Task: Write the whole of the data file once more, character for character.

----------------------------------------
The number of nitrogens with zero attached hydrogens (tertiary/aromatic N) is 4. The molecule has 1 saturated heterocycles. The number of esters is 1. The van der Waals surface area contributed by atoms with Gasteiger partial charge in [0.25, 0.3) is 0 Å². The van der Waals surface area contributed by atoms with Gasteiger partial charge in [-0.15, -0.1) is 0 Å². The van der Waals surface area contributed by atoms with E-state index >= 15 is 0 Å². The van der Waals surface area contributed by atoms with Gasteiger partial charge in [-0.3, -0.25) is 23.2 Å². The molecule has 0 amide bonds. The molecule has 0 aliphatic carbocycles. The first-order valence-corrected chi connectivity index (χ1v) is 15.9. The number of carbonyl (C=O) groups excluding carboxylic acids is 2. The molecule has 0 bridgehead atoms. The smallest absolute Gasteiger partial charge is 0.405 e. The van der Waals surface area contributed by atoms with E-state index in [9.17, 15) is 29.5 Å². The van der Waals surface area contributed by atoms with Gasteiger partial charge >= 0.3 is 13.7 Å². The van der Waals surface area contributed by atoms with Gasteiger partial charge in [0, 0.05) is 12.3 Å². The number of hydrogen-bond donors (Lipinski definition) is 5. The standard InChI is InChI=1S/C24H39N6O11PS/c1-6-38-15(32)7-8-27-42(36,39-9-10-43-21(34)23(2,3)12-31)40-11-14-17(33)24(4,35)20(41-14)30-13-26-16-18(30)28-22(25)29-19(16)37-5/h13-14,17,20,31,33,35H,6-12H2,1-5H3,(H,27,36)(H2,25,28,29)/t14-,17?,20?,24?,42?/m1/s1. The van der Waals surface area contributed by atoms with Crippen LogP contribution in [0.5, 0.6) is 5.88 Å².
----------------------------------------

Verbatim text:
The number of nitrogens with zero attached hydrogens (tertiary/aromatic N) is 4. The molecule has 1 saturated heterocycles. The number of esters is 1. The van der Waals surface area contributed by atoms with Gasteiger partial charge in [0.25, 0.3) is 0 Å². The van der Waals surface area contributed by atoms with Gasteiger partial charge in [-0.15, -0.1) is 0 Å². The van der Waals surface area contributed by atoms with E-state index >= 15 is 0 Å². The van der Waals surface area contributed by atoms with Gasteiger partial charge in [-0.3, -0.25) is 23.2 Å². The molecule has 0 amide bonds. The molecule has 0 aliphatic carbocycles. The first-order valence-corrected chi connectivity index (χ1v) is 15.9. The number of carbonyl (C=O) groups excluding carboxylic acids is 2. The molecule has 0 bridgehead atoms. The smallest absolute Gasteiger partial charge is 0.405 e. The van der Waals surface area contributed by atoms with E-state index in [9.17, 15) is 29.5 Å². The van der Waals surface area contributed by atoms with Gasteiger partial charge >= 0.3 is 13.7 Å². The van der Waals surface area contributed by atoms with Gasteiger partial charge in [0, 0.05) is 12.3 Å². The number of hydrogen-bond donors (Lipinski definition) is 5. The standard InChI is InChI=1S/C24H39N6O11PS/c1-6-38-15(32)7-8-27-42(36,39-9-10-43-21(34)23(2,3)12-31)40-11-14-17(33)24(4,35)20(41-14)30-13-26-16-18(30)28-22(25)29-19(16)37-5/h13-14,17,20,31,33,35H,6-12H2,1-5H3,(H,27,36)(H2,25,28,29)/t14-,17?,20?,24?,42?/m1/s1. The van der Waals surface area contributed by atoms with Crippen LogP contribution in [0.5, 0.6) is 5.88 Å².